Fellow 2012/13, 2017/18
HE Chengzhou holds a PhD from Oslo University and is Yangtze River Chair Professor of English and Drama and Dean of the School of Arts, Nanjing University, and Foreign Member of the Academia Europaea(the Academy of Europe). He teaches several courses at Nanjing University School of Foreign Studies, such as “Drama/Theatre Studies,” “Literature and Performativity” and “From Literature to Film.” His research areas include modern drama, comparative literature and cross-cultural studies. He has published more than 10 books in Chinese and English, such as Henrik Ibsen and Modern Chinese Drama(Oslo, 2004), The Scandinavian Canonical Authors—Ibsen, Strindberg and Hamsun(Peking UP, 2009), Globalization and Intercultural Theatre(Nanjing UP, 2012). His academic titles include: former President of the International Ibsen Committee and Chairman of the Jiangsu Comparative Literature Association. From 2013 to 2017, he was the Chinese Co-Director of the Johns Hopkins University-Nanjing University Center for Chinese and American Studies. He won the Ibsen Prize in 2002.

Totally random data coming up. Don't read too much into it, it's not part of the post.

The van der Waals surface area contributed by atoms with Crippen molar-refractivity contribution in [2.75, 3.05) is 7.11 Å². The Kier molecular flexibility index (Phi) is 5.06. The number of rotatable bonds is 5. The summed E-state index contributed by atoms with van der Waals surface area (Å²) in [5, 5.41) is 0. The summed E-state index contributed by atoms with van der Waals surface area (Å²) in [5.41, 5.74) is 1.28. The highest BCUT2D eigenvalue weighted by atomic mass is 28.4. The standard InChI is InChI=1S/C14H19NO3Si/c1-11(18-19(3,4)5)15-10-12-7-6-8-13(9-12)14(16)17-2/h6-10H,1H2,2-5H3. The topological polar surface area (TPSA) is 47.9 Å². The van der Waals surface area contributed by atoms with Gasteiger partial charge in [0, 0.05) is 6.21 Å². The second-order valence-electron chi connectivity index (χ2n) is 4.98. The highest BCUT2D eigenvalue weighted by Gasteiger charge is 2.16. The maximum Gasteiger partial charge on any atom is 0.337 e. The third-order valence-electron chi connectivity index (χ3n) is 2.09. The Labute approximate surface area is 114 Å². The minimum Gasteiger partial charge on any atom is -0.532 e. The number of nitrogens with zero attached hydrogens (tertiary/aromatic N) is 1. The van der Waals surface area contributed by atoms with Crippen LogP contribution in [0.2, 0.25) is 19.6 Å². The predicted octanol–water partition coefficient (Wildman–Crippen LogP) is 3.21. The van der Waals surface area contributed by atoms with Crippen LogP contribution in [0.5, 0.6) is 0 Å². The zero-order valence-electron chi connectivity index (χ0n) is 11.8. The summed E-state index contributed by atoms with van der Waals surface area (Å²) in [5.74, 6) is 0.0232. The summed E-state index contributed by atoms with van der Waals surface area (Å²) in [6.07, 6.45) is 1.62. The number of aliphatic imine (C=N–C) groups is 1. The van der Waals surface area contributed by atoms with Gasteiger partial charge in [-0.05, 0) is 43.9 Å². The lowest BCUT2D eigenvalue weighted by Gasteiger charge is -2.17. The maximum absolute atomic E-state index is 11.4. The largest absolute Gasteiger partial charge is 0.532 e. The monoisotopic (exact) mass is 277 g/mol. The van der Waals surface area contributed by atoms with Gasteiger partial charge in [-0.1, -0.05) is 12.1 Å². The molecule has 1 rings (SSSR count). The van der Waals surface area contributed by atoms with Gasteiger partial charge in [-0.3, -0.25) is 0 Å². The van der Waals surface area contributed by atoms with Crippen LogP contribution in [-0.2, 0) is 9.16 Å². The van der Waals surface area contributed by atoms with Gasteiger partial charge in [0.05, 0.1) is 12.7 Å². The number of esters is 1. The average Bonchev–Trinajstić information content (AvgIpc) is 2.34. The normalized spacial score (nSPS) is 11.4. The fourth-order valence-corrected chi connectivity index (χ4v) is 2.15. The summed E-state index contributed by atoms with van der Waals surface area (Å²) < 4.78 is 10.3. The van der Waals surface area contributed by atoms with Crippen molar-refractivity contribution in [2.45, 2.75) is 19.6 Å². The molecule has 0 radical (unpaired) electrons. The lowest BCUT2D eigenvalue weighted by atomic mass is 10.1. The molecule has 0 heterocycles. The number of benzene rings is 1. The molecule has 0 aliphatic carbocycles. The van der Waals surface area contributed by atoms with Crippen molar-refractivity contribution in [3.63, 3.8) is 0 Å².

Since the early 1980s, a number of major Western playwrights, such as Shakespeare, Ibsen, O’Neill and Brecht, have been frequently adapted and staged in China, leaving a significant impact on Chinese theatre and culture at large. These adaptations have been marked by tensions between different performance cultures in terms of their aesthetics, politics and ideology. Over the decades, the Chinese performances of Western plays have undergone major paradigm shifts. My research project will investigate this phenomenon mainly from the following three perspectives: Firstly, against the backdrop of Marvin Carlson’s discussion of ‘macaronic theatre,’ the plurality of culture and the symbolic use of language(s) will be analyzed based on a detailed account of international casting, bilingual or multilingual performances and cross-cultural collaborations. Secondly, given the fact that more and more Western plays have been adapted for traditional Chinese theatrical forms, such as jingju, kunju, yueju, chuanju, qujuand so on, the narrative of rewriting, semiotic re-embodiment and poetic displacement will be addressed in addition to the sinofication of stories. Thirdly, some Western plays have been frequently adapted and staged in different locations during more or less the same period. The performance history of a few selected Western plays in contemporary China will be explored in depth both from sociohistorical perspectives and through the lens of locality.